sorry for the late response. For your information: The difference in the results (see the video above) just was a different definition of the "ground"boundary condition. If you have a sharp look on the pictures below, you can see it near the outlet: As i promised, i made 3 simulations (Fr = 1, kepsilon model is active), you can find the video below. Each simulation is about 60 seconds, the first one show a "normal" backward facing step (definition of boundary conditions according to first picture), the second is like flowing into a lake (definition of boundary conditions according to second picture), the third one is a flow over a backward facing step followd by some kind of slope: http://people.fhlandshut.de/~mehrenwi/Backward_Facing_Step.avi Is there any option to increase friction on ground with some boundaryconditions? I interessted in yout opinion concerning the video! Best reagards, Mathias 

February 4, 2013, 05:03 

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Hi Mathias,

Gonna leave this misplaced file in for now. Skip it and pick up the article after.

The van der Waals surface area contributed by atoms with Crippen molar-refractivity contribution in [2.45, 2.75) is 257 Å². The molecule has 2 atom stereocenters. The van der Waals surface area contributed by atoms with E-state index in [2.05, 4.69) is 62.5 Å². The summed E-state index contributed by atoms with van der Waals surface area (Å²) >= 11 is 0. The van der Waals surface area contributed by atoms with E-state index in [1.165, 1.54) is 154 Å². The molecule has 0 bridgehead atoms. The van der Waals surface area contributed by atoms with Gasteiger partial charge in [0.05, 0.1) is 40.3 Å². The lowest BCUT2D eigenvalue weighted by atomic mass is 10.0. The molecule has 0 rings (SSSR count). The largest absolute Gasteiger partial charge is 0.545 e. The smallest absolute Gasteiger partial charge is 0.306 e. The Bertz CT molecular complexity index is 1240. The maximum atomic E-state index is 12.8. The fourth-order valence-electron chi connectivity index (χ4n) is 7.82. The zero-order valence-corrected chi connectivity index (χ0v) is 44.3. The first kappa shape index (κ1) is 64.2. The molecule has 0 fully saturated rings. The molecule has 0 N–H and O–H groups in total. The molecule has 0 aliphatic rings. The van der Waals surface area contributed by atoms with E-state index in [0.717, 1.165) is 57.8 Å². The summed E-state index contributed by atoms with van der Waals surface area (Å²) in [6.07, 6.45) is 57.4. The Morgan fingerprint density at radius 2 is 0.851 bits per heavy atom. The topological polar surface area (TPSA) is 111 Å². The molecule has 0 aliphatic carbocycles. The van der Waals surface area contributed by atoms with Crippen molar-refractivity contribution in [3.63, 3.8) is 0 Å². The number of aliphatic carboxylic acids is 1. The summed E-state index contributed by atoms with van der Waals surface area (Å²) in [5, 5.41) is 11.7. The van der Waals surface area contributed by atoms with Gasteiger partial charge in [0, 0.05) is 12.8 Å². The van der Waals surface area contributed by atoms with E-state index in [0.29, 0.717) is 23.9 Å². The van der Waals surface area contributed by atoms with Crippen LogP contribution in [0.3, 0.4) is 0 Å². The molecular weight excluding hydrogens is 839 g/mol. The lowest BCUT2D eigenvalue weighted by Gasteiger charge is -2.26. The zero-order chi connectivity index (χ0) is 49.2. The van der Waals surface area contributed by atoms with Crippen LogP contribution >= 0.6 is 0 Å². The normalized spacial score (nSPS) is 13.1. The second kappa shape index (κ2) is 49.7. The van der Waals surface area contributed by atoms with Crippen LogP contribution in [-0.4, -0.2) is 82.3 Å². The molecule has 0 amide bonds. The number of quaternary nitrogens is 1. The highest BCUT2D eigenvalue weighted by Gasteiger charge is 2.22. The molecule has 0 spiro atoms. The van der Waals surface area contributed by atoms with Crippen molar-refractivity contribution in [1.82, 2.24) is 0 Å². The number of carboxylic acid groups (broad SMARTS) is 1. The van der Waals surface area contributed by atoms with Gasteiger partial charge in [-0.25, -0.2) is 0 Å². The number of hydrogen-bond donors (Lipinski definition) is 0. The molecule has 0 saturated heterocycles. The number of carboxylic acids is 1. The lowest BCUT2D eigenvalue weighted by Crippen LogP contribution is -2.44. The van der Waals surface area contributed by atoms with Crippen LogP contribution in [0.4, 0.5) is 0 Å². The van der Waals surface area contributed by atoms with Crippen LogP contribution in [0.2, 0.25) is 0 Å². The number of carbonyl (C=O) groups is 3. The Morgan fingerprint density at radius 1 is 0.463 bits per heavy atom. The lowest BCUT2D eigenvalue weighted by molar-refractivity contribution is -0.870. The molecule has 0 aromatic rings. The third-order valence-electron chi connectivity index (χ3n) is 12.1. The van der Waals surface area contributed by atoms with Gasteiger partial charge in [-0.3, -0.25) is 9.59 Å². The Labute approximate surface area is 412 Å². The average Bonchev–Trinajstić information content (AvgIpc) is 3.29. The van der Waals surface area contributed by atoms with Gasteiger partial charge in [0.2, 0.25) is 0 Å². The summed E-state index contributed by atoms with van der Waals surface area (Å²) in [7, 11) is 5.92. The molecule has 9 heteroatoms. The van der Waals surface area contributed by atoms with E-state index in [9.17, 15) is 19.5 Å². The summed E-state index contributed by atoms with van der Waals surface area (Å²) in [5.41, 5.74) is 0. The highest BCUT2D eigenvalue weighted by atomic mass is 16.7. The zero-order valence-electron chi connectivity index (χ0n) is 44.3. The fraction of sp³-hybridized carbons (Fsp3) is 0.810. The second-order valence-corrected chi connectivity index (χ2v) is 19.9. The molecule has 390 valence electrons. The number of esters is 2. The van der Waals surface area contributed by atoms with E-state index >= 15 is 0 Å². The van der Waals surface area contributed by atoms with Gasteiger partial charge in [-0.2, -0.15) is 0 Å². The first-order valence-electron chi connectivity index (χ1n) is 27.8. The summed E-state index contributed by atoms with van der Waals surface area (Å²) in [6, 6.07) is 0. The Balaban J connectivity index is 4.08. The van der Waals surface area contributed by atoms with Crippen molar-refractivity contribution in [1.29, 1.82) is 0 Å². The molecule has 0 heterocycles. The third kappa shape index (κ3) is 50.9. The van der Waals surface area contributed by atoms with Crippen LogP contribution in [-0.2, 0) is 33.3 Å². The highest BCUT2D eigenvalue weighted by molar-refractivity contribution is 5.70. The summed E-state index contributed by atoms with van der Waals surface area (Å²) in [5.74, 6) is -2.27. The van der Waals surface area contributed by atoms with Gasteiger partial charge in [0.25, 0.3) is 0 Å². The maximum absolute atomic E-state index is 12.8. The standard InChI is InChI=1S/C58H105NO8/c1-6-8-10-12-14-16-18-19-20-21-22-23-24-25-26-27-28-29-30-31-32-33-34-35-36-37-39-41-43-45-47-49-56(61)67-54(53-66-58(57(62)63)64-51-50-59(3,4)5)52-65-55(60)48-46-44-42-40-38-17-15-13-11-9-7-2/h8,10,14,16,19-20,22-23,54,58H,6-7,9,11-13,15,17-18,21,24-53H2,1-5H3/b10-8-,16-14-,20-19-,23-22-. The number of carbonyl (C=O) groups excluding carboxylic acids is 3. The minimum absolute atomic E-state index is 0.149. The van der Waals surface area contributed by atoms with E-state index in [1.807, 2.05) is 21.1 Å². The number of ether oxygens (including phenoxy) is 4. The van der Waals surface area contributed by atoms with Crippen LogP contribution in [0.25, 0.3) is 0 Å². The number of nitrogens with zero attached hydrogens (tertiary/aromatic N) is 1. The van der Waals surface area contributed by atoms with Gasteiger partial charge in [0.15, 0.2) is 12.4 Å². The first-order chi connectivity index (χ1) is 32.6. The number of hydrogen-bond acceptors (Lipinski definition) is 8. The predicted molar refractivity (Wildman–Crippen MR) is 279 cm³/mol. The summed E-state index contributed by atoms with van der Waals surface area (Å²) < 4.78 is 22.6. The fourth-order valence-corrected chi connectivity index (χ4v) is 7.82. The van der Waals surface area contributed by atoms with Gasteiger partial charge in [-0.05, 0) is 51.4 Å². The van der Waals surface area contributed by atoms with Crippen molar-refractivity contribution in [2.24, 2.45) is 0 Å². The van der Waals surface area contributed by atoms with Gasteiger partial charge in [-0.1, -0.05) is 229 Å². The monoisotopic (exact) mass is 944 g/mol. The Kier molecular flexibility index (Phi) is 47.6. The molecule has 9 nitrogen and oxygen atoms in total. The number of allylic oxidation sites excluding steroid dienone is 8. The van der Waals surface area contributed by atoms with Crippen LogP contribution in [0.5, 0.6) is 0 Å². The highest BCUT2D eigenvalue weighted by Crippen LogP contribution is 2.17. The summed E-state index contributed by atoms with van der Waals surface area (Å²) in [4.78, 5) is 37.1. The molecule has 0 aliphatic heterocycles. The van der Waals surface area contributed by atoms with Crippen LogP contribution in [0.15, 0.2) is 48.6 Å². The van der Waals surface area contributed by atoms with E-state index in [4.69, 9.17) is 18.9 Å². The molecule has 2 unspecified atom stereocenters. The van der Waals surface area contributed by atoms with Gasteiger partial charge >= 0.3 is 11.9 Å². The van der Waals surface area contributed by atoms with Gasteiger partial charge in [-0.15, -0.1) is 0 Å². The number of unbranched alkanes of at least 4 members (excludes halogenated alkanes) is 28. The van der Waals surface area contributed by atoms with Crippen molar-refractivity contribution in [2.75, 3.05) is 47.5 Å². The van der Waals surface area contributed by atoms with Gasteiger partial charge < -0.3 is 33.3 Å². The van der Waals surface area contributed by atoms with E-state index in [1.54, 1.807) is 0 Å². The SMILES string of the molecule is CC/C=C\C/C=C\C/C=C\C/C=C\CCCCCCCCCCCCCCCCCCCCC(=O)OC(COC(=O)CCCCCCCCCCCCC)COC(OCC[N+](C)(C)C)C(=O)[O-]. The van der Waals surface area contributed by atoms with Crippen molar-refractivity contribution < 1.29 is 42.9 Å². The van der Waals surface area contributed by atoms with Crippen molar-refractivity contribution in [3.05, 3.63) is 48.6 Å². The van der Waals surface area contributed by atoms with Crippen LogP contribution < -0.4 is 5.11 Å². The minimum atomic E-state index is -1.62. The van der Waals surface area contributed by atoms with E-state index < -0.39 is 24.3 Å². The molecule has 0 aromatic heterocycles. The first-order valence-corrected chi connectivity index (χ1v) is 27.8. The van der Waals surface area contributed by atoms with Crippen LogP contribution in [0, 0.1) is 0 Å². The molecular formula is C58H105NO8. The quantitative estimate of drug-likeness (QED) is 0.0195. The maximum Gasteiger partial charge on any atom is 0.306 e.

sry for my late reply, and just on a short note: increase friction:  what are the boundary conditions on the lower wall? You might want to set U to fixed value = 0 if you haven't done it already.  what might also help is introducing a moving wall (see tutorial Lid driven cavity) which is moving in the opposite direction (however i'm not sure about this and I don't know how this setup deviates from the reality)  another suggestion is to use the kw turbulence model which is better for near wall effects than kepsilon Concerning the video: I didn't have a look at it, for I don't have too much time currently for cfdwork. Maybe a comment is following later, if I can make some time free, but I won't promise. regards 

February 4, 2013, 19:16 

#17 
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Hi you both,